• ·         Royalty reviews didn't seem to scare the players - it is, however, important to understand how they will benefit the people of Alberta, local employment and the region's social projects
  • ·         SOEs are curious to know exactly how the royalties will change in order to adapt. It is the “wait and see” approach which is detrimental, not the policy itself. You cannot put a “pause” on foreign investment – they will inevitably start looking somewhere else
  • ·         One of the most important lessons from the discussions: action needs to take place now. Western Canada is already ahead of many countries in environmental and safety procedures, such as the law on frac chemicals. It needs to continue being in front of the challenges, not reactive to them. The longer the government waits, the more reactive the industry will get in the future
  • ·         A few commented that there is a presumption that the industry will try to pick a fight with the NDP. In contrast, open communication and urgent communication is required and much anticipated
  • ·         Gas production is very important to the economy at this stage but requires the lowest cost of supply which is where the government needs to help the industry
  • ·         There are a few gaps in the regulatory processes which need to be worked on, including the government’s help with cost-cutting, environmental compliance and creating of the government body to deal with First Nations
  • ·         The industry also needs a proper application of the word “social license” and its regulatory application. What exactly does it mean? What steps need to be taken to achieve the required transparency and acceptance?
  • ·         Midstream projects need a lot of government support if Canada is to remain energy competitive. Not all LNG projects will happen and the government needs to step in and be decisive (see below in Future of Midstream in Canada)

 

THE FUTURE OF MIDSTREAM IN CANADA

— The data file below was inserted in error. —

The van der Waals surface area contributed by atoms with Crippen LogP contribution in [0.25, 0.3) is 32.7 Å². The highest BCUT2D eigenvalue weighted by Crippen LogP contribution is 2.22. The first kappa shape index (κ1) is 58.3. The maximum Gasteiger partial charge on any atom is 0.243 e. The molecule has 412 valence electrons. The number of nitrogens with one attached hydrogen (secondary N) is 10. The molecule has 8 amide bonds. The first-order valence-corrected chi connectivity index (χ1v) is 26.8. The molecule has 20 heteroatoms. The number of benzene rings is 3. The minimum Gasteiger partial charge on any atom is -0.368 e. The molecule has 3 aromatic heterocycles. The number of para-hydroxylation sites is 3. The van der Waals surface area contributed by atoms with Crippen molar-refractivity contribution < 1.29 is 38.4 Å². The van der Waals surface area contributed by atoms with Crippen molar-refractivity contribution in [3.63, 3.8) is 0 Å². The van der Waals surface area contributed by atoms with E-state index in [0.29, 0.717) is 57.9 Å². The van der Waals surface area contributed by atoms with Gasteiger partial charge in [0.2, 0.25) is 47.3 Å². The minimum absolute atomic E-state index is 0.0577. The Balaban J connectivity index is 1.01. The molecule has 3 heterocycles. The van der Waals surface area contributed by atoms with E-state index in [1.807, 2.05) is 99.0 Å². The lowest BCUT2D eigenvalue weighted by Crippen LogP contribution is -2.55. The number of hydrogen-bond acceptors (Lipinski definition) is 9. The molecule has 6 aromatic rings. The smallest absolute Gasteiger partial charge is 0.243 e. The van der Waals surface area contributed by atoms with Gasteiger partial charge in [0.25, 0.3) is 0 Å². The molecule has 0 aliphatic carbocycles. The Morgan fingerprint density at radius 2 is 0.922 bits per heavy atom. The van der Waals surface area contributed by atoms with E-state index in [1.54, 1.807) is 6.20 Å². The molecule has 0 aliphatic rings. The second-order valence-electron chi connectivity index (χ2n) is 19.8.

Continuous pipeline issues will have a profound effect on the sector, so a key is to secure access to additional markets. With the demand in the U.S. flattening, Canada is near pipeline and processing capacity for present exports with no infrastructure for increased oil production to the south, west or east.

There are far more projects than LNG demand, so the industry needs to concentrate on the ability to deliver to the markets.

Rail can cover some crude capacity needed for the time being but it should be a temporary solution to pipeline expansion. Rail is the reason that NGL prices are currently negative with propane differential as negative for the first time in 30 years.

A trend for operators to own more infrastructure to control the costs is evident. On the other hand, midstream companies want to purchase underutilized producer facilities and get them up to speed – which they believe will make Canada more competitive and help solve long-term issues.

WHERE DO THE OPERATORS CUT THE COSTS?

The whole operating chains are under scrutiny right now but more specifically the following:

1.       Time-efficiency tools: IT and drilling

2.       Computer-controlled top drills

3.       Deciding on frac size and frac spacing

4.       More lateral reach before going horizontal

5.       Deal structure

SO, WHAT’S THE ANSWER?

1.       Have a long-term plan with many variables. If you had a 3-year plan before – this is the time to double it!

2.       Look into an efficient hedging program

3.       Focus on the highest quality/value resource and what you own

4.       Communicate more, not less. Have open and honest discussions with your banks, stakeholders, communities and the government

5.       Look for investment globally – Canada has a good reputation and is seen as a safe environment

(Content is taken from the panel discussions during the Canada Assembly 2015, May 28, Calgary, held under The Chatham House Rule. This document does not represent the views of any one organization or an individual but contains analysis of a series of discussions taken over the course of the day)